Cameron promises to persuade India to buy Eurofighter

The Eurofighter Typhoon The Eurofighter is built by Germany, Spain, Britain and Italy

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The prime minister says he will do all he can to convince India's government to order British jets after it emerged a major order may go to France instead.

While no deal has yet been agreed, Dassault's Rafale jets have been named as a preferred option, rather than the British-built Eurofighter Typhoon.

"The decision is obviously disappointing," David Cameron told MPs.

"I will do everything I can, as I have already, to encourage the Indians to look at Typhoon."

BAE Systems is one of the companies which stands to benefit if the Indian government chooses the Typhoon, as it would be involved in assembling 126 jets.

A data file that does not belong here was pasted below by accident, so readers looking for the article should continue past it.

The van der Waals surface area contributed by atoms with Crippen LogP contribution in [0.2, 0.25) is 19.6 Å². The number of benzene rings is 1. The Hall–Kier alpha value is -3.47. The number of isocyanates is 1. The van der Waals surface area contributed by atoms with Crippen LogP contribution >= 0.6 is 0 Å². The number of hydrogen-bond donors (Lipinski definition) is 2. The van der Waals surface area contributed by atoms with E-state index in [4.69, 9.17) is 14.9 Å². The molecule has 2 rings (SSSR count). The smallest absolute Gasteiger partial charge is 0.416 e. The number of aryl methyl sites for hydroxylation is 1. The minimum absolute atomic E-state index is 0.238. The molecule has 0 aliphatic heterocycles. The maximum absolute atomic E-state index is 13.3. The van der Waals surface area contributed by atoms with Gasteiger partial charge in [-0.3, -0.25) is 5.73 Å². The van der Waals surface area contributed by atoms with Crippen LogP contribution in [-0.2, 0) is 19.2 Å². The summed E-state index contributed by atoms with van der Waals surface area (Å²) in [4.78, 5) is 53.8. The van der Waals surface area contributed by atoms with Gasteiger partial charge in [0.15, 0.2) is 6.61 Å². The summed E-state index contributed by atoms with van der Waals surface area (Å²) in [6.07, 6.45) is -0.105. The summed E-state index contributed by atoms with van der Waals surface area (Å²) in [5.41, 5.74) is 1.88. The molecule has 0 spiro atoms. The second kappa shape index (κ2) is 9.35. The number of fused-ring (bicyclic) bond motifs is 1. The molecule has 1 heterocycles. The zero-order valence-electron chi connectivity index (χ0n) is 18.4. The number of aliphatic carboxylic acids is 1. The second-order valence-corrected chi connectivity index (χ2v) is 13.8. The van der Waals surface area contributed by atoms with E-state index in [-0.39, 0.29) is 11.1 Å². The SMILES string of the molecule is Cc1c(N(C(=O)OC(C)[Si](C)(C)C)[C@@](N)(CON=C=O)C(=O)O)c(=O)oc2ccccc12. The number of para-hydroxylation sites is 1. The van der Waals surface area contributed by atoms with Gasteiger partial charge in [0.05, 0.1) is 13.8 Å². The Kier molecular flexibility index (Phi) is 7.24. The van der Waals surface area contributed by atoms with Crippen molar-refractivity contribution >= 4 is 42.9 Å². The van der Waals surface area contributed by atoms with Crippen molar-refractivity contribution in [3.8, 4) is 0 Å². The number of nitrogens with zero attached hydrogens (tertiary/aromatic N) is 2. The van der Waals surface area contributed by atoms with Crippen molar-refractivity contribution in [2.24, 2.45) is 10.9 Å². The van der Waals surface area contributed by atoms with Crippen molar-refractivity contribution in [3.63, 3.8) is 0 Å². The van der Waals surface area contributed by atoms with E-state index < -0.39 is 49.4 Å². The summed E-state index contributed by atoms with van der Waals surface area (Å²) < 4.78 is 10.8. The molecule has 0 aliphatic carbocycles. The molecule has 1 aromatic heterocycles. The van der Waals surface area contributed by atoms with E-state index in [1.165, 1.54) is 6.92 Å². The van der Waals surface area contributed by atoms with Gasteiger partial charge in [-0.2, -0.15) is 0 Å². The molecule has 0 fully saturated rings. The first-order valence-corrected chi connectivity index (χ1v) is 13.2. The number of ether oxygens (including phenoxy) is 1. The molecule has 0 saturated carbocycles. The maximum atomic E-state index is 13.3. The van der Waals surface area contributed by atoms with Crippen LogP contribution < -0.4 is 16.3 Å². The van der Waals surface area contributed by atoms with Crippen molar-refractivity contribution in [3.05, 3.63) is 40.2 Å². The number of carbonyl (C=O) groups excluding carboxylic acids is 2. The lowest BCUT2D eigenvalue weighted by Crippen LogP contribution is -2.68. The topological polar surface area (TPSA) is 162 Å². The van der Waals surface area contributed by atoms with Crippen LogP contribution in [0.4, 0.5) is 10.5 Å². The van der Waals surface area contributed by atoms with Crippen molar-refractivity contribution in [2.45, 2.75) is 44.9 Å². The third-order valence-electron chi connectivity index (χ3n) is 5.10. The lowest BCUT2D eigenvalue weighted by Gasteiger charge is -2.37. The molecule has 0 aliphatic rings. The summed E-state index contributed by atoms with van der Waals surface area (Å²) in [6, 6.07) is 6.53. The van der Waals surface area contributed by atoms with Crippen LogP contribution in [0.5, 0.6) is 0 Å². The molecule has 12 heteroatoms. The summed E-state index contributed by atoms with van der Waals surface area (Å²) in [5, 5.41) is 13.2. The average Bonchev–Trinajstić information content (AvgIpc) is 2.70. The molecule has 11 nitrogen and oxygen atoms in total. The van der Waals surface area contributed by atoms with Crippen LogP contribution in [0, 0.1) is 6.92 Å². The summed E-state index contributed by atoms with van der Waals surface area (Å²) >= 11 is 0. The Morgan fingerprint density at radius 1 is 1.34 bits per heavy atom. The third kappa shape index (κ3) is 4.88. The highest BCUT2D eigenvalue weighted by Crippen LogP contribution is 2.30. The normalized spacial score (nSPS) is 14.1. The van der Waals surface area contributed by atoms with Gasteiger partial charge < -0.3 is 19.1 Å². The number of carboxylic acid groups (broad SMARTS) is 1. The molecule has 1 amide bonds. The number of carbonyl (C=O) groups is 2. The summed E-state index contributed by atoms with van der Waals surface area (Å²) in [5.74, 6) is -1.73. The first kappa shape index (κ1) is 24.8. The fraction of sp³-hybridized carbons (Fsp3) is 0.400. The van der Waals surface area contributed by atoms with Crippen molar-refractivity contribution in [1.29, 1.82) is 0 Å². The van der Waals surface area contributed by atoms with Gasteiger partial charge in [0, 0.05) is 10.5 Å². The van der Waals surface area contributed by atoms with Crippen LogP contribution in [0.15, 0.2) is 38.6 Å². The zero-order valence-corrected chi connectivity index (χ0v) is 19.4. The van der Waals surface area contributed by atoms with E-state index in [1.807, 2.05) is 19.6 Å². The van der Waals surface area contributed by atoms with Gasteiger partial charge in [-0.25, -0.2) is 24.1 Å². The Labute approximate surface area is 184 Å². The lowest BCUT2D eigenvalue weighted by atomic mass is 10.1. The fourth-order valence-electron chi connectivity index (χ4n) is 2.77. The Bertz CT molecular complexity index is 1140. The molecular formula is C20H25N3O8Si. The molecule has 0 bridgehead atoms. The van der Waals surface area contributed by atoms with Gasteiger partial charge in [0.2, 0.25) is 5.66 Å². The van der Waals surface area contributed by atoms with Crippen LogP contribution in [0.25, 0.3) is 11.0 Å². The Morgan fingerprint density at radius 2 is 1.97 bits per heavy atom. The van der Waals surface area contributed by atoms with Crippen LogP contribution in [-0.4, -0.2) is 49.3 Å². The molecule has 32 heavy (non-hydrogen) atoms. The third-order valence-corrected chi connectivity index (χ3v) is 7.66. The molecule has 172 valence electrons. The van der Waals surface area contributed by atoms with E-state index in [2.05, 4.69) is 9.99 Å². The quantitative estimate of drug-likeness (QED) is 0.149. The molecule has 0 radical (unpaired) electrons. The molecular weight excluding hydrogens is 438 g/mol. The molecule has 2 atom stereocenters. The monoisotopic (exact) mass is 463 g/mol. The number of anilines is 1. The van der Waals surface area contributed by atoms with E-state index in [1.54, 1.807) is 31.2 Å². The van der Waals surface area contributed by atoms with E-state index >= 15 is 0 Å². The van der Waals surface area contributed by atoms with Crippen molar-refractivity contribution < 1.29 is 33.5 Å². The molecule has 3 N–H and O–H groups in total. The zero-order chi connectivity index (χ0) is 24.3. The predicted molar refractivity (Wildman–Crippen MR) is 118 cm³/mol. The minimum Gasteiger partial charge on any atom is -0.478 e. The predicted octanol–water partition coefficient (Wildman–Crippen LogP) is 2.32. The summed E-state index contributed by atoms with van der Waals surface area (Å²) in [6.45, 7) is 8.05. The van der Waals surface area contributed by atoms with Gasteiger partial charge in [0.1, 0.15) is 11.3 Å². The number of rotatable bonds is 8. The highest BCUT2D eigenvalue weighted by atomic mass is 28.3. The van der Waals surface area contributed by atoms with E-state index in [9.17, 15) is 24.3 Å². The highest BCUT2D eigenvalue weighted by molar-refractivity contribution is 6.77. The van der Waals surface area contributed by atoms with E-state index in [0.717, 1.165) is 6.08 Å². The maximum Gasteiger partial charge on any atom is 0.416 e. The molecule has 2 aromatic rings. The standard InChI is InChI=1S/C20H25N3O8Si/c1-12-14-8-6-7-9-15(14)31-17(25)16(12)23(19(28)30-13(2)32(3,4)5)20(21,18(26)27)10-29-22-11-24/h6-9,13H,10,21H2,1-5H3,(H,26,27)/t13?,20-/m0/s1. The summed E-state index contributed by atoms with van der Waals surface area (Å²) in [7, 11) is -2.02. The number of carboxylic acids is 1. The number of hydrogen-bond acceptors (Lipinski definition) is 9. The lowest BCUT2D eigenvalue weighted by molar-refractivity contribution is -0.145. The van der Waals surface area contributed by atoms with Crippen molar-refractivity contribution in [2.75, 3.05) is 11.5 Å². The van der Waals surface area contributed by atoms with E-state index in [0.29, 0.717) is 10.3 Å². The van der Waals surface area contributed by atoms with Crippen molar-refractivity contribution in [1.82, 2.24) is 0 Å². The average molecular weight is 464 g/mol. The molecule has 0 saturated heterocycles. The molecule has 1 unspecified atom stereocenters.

Mr Cameron said he did not expect any job losses to result from the decision, and that the Typhoon had not been ruled out as a purchase option.

BAE remains upbeat and says it is "far from a done deal" that Dassault will win the contract.

"Our partner, Cassidian, submitted an attractive and competitive proposal to supply Eurofighter Typhoon, the world's most modern medium multi-role combat aircraft available today," said a company spokesman.

"We believe Eurofighter Typhoon offers the best military, industrial and economic solution for India.

"We will continue to support the Indian customer and its evaluation process and work with our European partner companies and their respective governments to seek to understand the basis of the announcement."

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